The first Martha Washington notes were released in the fall of 1886. To say they created a stir would be an understatement.

“The people have had for a long time with them the ‘dollars of our daddies’ [a popular expression for silver dollars],” said the Oct. 28, 1886, issue of the Atlanta Constitution. “But the government has at last furnished them with the ‘dollar of our mummy.’

“The new issue of $1 bill is very pretty. The most striking thing about it is the portrait of Mrs. Martha Washington, and as this is the first bill issued by our government bearing a female portrait, the boys are all stuck on it.”

There was some question as to whether the portraitist exercised artistic license and improved Martha’s appearance. In an article titled “The Real Martha Washington,” in an 1887 issue of The Cosmopolitan, Frank G. Carpenter wrote:

“I don’t think [Martha Washington’s] picture, as engraved upon the new $1 Silver Certificates, gives the proper idea of her. The bust there displayed evidently represents a very tall woman; and Mr. Andrews, the artist, in his painting of Martha Washington which hangs as a companion to Stuart’s portrait of General Washington in the East Room of the White House, carries out the same idea.

“The truth seems to be that she was, in her latter days, short and dumpy rather than tall and symmetrically shaped.”

Carpenter added, “A queen is always beautiful, no matter what be her face and figure, and no president’s wife was every anything else in the eyes of the throng that went to her receptions.”

The Martha notes were released amid a growing controversy involving the nation’s monetary system. Supporters of the gold standard faced off against so-called silverites who wanted the “free and unlimited” coinage of silver. The “gold bugs” seemed to find a political message in the selection of Martha’s portrait for the new note.

“The new $1 U.S. Silver Certificates bear the head of Martha Washington instead of the conventional ‘Father of His Country,’ said Life in 1886, “suggestive of the ‘weaker vessel’ in comparison with the ‘gold standard’ of the immortal George.”

The Aug. 19, 1886, issue of the Galveston Daily News called the Martha Washington $1 Silver Certificate “an insult to the memory of the Washington family.” The reason was not a lack of artistic merit. Rather, the newspaper complained that Silver Certificates lacked direct legal tender status, and the silver dollars for which they were redeemable contained less than a dollar’s worth of silver.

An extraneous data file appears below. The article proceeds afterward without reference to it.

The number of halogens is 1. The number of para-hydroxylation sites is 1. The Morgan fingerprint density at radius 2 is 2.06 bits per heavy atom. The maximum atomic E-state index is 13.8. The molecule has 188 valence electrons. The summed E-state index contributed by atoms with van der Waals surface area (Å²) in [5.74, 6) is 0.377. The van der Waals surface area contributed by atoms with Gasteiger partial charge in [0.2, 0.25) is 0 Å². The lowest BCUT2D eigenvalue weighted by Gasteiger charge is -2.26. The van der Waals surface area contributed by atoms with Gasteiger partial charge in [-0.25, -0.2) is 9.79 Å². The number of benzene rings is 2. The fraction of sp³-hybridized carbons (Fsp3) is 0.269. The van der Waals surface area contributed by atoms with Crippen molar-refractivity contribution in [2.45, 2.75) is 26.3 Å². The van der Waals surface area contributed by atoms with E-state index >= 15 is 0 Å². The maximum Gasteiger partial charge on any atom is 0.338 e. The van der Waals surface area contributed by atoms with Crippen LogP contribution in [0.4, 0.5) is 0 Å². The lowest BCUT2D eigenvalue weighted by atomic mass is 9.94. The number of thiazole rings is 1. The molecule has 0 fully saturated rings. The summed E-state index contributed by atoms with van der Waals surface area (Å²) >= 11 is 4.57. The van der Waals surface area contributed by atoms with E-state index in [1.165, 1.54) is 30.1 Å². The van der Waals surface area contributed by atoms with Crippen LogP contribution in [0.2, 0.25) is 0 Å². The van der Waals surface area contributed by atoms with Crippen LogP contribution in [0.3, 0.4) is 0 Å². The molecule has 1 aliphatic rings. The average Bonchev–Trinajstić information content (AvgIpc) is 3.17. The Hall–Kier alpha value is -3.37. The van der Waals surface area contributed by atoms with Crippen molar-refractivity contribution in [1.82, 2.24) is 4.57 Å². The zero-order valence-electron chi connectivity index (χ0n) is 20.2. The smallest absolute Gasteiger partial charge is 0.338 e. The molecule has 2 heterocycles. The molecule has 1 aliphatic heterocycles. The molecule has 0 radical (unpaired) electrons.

On the lighter side, it wasn’t everyone who could claim ownership of Martha’s head wear as seen on the new note.

“Persons fortunate enough to possess a $1 Silver Certificate have an excellent picture of Martha Washington, the wife of the Father of His Country,” the Indiana Democrat said.

“The becoming headdress which Mrs. Washington wore when she sat for the portrait from which the copy is made is in the possession of Mrs. Hortensia Hardesty McIntire, the wife of congressman William C. McIntire.”

Production of Martha Washington Silver Certificates continued for a decade. In 1887, The Engineer said the Bureau of Engraving and Printing “…is now engaged principally in getting out the new Gold and Silver Certificates, which are the handsomest productions of the engravers’ art ever turned out, and will be next to impossible to counterfeit.”

In particular, the publication admired the Martha note. “The $1 certificate bears a portrait of Martha Washington,” it said, “set in a frame of intricate lathe-work.” It added, “This is the first time a woman’s portrait has ever appeared on a bank note.”

The story provided a glimpse at the BEP’s operations in the 19th century:

“The process of engraving plates and printing money is an interesting one. The bureau has a staff of engravers who are paid $8 a day and upward, and are sure of life-long employment as long as they preserve their skill.”

The government would have preferred to make the Martha note the predominant $1 bill in circulation.

“The Secretary of the Treasury is doing everything in his power to replace small denomination Treasury notes with Silver Certificates,” the Jan. 22, 1895, issue of the Daily True American reported.

“In the absence of a law restricting the issue of notes to those of high denominations, he proposes in an indirect manner to reduce the number of $1 and $2 and perhaps $5 Treasury Notes for the purpose of increasing the use of the Silver Certificates in all small transactions.”